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Hypertension (High Blood Pressure) is now one of the common diseases being developed. This is irrespective of gender, age, and lifestyle, amongst other reasons. However, there are a number of risk factors that have now been associated with hypertension.

Here we identify some of the most common risk factors:

Family History

In most cases, individuals with relatives who have suffered from hypertension are at a risk of developing high blood pressure.

Gender

From the latest research conducted, it has been noted that both men and women aged 45-64 have similar rates of developing hypertension. At the age of below 45 years, the men are at a higher risk of developing high blood pressure than women, while women aged 65 and above also have got a higher risk of developing hypertension than men of the same age.

Age 

High blood pressure is more common among the elderly people compared to teenagers. For example, it has been found that at the age of 45, more men are likely to develop hypertension. Women also stand a higher risk of developing hypertension after 65 years.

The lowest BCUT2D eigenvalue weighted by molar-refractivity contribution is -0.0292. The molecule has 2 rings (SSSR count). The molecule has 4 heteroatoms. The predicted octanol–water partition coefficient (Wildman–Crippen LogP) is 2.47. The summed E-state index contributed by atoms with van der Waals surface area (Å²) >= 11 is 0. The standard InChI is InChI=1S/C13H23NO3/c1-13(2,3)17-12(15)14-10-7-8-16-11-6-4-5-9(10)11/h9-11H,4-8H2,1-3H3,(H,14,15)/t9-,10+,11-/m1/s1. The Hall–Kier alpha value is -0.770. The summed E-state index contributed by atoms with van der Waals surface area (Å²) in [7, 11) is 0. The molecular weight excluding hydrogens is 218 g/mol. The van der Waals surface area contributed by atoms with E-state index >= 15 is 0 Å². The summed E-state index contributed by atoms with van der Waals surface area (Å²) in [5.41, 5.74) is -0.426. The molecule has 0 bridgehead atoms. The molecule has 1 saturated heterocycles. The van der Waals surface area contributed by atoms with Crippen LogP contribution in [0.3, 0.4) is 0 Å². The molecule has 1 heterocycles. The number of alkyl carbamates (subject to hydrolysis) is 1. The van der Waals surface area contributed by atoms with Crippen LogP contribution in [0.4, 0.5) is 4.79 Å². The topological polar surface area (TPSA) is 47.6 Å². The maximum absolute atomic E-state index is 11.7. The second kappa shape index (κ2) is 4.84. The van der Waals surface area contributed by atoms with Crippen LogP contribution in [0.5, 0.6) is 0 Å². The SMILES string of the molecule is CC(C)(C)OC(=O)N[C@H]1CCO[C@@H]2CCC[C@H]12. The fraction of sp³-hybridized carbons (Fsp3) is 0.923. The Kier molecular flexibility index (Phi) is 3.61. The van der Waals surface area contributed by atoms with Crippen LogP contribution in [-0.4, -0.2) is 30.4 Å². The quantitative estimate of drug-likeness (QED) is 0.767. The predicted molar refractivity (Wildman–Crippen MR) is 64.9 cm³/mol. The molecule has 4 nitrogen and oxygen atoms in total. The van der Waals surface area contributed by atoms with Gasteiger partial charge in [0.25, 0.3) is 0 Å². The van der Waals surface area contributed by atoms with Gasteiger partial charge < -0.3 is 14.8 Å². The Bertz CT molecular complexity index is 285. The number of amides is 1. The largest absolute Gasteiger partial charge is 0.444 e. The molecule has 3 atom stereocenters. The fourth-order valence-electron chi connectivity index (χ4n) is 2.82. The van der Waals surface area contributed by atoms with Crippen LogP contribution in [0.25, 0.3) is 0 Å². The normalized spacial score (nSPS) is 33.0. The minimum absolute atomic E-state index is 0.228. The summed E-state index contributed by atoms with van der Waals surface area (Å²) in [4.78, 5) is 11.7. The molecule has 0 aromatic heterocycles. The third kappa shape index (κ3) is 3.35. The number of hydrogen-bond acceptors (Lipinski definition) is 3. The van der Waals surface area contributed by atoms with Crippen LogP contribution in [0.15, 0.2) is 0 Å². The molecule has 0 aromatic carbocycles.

Overweight

Individuals suffering from obesity have been identified to stand a higher risk of hypertension. This is because when you are overweight, then your body will need more blood to adequately supply nutrients and blood to all parts of the body. This means that a higher volume of blood will circulate through the blood vessels, increasing the pressure on the artery walls, which brings about high blood pressure.

Use of Tobacco 

The use of tobacco like smoking and chewing has also been identified as one of the key risks of hypertension. The chemical in tobacco will temporarily raise your blood pressure and damage the linings of the artery walls. As such, the walls will become thicker, which increases blood pressure. Indirect use of tobacco (second-hand) also increases blood pressure.

Excessive Use of Alcohol

Too much drinking of alcohol has always been associated with damaging the heart. For example, you are likely to suffer from stroke, heart failure, and arrhythmia. This may cause your blood pressure to rise at a higher rate. Besides this, heavy drinking has also been associated with obesity and cancer among others.

Lifestyle & Diet

Apart from the above risk factors, the other hypertension risk factors include lack of physical exercise, stress, and use of too much salt in your diet. Not managing stress, eating too much salt all restrict the blood vessels and thus increases the pressure. Exercise helps to keep blood circulating and so much more.

If any of these risk factors apply to you, contact us at Premier Point Health, and we would be happy to get you on the right track. Call us today at 773-275-8390.

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